lines or musical intervals, alternations of something and

nothing, prove too great for your powers of measurement and

comparison, particularly if it all surpass your habitual interplay of

recollection and expectation, you will say (as before an over

intricate pattern or a piece of music of unfamiliar harmonies and

rythm) that "you can't grasp it"--that you "miss the hang of it." And

what you will feel is that you cannot keep the parts within the whole,

that the boundary vanishes, that what has been included unites with

the excluded, in fact that all shape welters into chaos. And as if to

prove once more the truth of our general principle, you will have a

hateful feeling of having been trifled with. What has been balked

and wasted are all your various activities of measuring, comparing

and co-ordinating; what has been trifled with are your expectations.

And so far from contemplating with satisfaction the objective cause

of all this vexation and disappointment, you will avoid

contemplating it at all, and explain your avoidance by calling that

chaotic or futile assemblage of lines or of notes "ugly."

We seem thus to have got a good way in our explanation; and indeed

the older psychology, for instance of the late Grant Allen, did not

get any further. But to explain why a shape difficult to perceive

should be disliked and called "ugly," by no means amounts to

explaining why some other shape should be liked and called

"beautiful," particularly as some ugly shapes happen to be far easier

to grasp than some beautiful ones. The Reader will indeed remember

that there is a special pleasure attached to all overcoming of

difficulty, and to all understanding. But this double pleasure is

shared with form-perception by every other successful grasping of

meaning; and there is no reason why that pleasure should be

repeated in the one case more than in the other; nor why we should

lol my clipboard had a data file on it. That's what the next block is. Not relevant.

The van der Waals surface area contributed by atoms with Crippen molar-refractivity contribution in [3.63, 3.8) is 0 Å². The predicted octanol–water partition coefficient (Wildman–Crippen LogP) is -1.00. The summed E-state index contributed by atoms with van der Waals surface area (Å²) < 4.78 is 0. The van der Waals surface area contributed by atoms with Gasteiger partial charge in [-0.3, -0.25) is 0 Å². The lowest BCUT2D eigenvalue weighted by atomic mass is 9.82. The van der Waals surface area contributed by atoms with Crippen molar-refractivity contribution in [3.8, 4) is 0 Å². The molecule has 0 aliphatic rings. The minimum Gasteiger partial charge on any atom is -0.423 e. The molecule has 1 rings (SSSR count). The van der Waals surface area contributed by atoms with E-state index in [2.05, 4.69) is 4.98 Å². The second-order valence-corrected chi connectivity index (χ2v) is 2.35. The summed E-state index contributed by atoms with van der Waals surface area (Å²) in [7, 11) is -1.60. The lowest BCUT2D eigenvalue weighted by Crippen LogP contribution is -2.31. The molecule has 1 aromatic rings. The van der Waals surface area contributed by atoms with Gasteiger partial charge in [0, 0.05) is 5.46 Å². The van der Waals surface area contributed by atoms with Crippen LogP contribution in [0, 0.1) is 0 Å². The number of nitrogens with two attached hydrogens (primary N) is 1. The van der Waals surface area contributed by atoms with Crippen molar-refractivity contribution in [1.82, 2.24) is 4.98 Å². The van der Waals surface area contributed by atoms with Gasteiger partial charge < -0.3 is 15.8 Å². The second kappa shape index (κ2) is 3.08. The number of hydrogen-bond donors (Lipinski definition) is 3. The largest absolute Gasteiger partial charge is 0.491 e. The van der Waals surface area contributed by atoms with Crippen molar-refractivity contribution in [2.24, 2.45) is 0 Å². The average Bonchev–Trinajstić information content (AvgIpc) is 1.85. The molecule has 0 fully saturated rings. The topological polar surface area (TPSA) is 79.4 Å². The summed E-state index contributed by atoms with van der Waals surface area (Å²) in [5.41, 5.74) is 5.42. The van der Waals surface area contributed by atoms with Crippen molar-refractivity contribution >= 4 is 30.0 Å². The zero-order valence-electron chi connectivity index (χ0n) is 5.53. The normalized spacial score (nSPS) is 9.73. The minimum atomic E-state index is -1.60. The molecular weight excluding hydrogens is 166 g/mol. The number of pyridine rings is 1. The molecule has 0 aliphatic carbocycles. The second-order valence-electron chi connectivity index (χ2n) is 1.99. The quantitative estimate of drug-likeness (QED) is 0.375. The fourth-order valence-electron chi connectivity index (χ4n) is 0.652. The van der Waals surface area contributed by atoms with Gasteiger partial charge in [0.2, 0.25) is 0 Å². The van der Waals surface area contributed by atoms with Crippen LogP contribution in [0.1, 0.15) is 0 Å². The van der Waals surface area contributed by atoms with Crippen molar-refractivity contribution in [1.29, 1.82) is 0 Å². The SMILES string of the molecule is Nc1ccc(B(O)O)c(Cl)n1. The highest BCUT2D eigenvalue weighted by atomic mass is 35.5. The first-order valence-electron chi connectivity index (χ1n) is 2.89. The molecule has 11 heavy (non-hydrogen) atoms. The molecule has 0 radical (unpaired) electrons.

repeat looking at (which is what we mean by contemplating) a shape

once we have grasped it, any more than we continue to dwell on, to

reiterate the mental processes by which we have worked out a

geometrical proposition or unravelled a metaphysical crux. The

sense of victory ends very soon after the sense of the difficulty

overcome; the sense of illumination ends with the acquisition of a

piece of information; and we pass on to some new obstacle and

some new riddle. But it is different in the case of what we call

Beautiful. Beautiful means satisfactory for contemplation, i.e.

for reiterated perception; and the very essence of contemplative

satisfaction is its desire for such reiteration. The older psychology

would perhaps have explained this reiterative tendency by the

pleasurableness of the sensory elements, the mere colours and

sounds of which the easily perceived shape is made up. But this does

not explain why, given that other shapes are made up of equally

agreeable sensory elements, we should not pass on from a once

perceived shape or combination of shapes to a new one, thus

obtaining, in addition to the sensory agreeableness of colour or

sound, a constantly new output of that feeling of victory and

illumination attendant on every successful intellectual effort. Or, in

other words, seeing that painting and music employ sensory

elements already selected as agreeable, we ought never to wish to

see the same picture twice, or to continue looking at it; we ought

never to wish to repeat the same piece of music or its separate

phrases; still less to cherish that picture or piece of music in our

memory, going over and over again as much of its shape as had

become our permanent possession.

We return therefore to the fact that although balked perception is

enough to make us reject a shape as ugly, i.e. such that we avoid

entering into contemplation of it, easy perception is by no means

sufficient to make us cherish a shape as beautiful, i.e. such that

the reiteration of our drama of perception becomes desirable. And

we shall have to examine whether there may not be some other

factor of shape-perception wherewith to account for this preference

of reiterated looking at the same to looking at something else.

Meanwhile we may add to our set of formulae: difficulty in

shape-perception makes contemplation disagreeable and impossible, and

hence earns for aspects the adjective ugly. But facility in

perception, like agreeableness of sensation by no means suffices for

satisfied contemplation, and hence for the use of the adjective